I have used EPO, the same drug the top cyclists used to surpass what the normal human body can achieve.
My history with EPO
While it was not my idea, when my doctor first suggested it, I did not protest or fight it, but I let him inject me on several occasions. At one point, my doctor encouraged me to learn to inject myself. He gave me a needle and a nerf football to practice subcutaneous injection. After watching me bury a needle all the way in to the football (far too deep), he decided that trained hands should inject me.
Like the pro cyclists who have testified to the use of EPO at all levels of cycling, we had to monitor the levels in my blood to make sure my levels weren’t too high. That meant more needles, extracting blood to make sure my hemoglobin levels weren’t too high. Once I had two injections within too short of a time period, and my hemoglobin levels were far above normal, raising a good deal of alarm with my doctors. I remember the small vials, I remember the complicated payments for the drug.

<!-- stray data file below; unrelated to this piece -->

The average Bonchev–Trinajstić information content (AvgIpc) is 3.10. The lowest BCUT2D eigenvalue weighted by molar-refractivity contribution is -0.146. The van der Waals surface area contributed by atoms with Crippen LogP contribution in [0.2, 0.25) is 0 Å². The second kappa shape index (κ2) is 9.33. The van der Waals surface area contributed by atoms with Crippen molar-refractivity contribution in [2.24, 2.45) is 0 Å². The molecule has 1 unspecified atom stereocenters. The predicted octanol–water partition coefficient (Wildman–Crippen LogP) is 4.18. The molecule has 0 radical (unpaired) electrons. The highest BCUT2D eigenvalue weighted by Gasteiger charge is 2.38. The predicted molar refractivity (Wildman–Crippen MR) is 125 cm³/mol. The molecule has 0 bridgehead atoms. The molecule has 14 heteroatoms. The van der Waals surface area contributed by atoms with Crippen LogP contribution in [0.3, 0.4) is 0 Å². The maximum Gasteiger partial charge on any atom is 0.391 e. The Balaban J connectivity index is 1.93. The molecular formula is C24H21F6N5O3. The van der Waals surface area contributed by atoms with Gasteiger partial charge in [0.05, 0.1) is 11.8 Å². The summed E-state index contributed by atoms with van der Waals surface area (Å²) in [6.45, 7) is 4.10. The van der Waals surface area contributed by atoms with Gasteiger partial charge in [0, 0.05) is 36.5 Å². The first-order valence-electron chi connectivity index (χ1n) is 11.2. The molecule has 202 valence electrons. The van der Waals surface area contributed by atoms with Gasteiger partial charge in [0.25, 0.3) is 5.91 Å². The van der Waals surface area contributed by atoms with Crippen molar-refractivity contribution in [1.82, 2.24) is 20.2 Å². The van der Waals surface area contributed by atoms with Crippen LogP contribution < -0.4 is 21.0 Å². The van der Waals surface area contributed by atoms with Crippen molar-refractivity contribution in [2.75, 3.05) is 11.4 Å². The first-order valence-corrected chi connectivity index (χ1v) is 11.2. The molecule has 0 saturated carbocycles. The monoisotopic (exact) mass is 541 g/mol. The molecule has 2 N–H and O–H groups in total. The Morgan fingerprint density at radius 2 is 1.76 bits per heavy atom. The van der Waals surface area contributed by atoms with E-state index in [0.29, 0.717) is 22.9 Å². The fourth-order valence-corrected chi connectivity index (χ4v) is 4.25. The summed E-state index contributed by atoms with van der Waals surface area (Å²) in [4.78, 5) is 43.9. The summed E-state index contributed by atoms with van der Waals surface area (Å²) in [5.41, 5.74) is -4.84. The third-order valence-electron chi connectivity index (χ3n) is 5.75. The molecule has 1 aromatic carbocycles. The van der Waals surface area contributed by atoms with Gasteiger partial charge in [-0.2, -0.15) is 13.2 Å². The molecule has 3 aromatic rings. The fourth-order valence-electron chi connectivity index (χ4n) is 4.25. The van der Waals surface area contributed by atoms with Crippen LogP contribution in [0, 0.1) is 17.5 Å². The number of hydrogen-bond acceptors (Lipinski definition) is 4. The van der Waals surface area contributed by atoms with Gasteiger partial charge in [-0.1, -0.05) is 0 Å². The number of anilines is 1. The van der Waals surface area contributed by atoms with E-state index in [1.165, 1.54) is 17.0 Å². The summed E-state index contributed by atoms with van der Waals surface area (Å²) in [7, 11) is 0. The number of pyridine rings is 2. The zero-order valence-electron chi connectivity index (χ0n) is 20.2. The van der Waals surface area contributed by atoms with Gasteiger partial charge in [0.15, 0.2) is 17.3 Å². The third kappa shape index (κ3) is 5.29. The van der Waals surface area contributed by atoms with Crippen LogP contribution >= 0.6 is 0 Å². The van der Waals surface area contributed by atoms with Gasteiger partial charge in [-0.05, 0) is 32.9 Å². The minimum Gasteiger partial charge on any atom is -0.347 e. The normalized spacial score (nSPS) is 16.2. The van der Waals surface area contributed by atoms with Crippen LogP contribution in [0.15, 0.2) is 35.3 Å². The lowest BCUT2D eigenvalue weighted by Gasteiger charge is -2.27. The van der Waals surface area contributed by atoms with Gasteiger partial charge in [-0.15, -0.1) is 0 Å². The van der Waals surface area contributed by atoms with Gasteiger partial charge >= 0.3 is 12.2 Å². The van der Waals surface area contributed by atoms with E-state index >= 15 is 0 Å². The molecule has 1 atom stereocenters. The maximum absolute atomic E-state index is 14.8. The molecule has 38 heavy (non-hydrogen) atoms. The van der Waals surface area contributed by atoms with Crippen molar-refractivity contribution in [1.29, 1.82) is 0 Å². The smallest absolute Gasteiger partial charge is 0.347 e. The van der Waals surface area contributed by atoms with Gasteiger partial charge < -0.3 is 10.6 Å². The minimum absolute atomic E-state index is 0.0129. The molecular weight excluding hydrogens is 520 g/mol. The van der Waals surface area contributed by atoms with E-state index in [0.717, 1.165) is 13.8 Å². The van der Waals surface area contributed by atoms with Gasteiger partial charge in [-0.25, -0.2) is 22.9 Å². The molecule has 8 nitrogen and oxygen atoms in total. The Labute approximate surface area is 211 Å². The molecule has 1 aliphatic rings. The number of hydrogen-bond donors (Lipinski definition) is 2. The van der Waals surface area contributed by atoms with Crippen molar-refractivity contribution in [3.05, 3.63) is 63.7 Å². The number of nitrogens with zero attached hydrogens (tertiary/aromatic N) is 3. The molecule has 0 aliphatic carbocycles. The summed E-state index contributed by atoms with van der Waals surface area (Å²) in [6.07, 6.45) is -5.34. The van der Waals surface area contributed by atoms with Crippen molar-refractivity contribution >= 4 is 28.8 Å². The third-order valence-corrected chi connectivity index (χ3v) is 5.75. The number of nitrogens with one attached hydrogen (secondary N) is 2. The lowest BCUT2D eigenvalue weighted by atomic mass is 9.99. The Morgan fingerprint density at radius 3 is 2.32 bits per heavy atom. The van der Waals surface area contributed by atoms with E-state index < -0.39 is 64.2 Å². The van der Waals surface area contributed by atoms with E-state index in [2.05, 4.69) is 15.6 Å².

I did not tell my friends about this. I did not tell my family about it. It was not something I wanted to share. I did not want to admit who I was cheating.
Why would I do this? What could possibly drive me to let a doctor put EPO into my blood stream?
It’s simple: Both of my kidneys had failed. Your kidneys are responsible for producing the hormones (the natural equivalent of EPO) that tell the body to generate red blood cells. As my kidneys failed and performed only at 5% of their original capacity, I wasn’t producing enough red blood cells, and so I needed EPO.
I’m not alone. Almost every kidney patient out there has seen the small bottles that were our lifeline, that kept us healthy, along with all the other drugs we used to keep ourselves alive. Our health depended on it. My cousin Diane, who gave me a kidney, put an end to my need for EPO to survive. I’m sorry to out all my fellow end-stage kidney disease patients and our past use of banned, illicit substances. Who were we cheating? We were cheating death.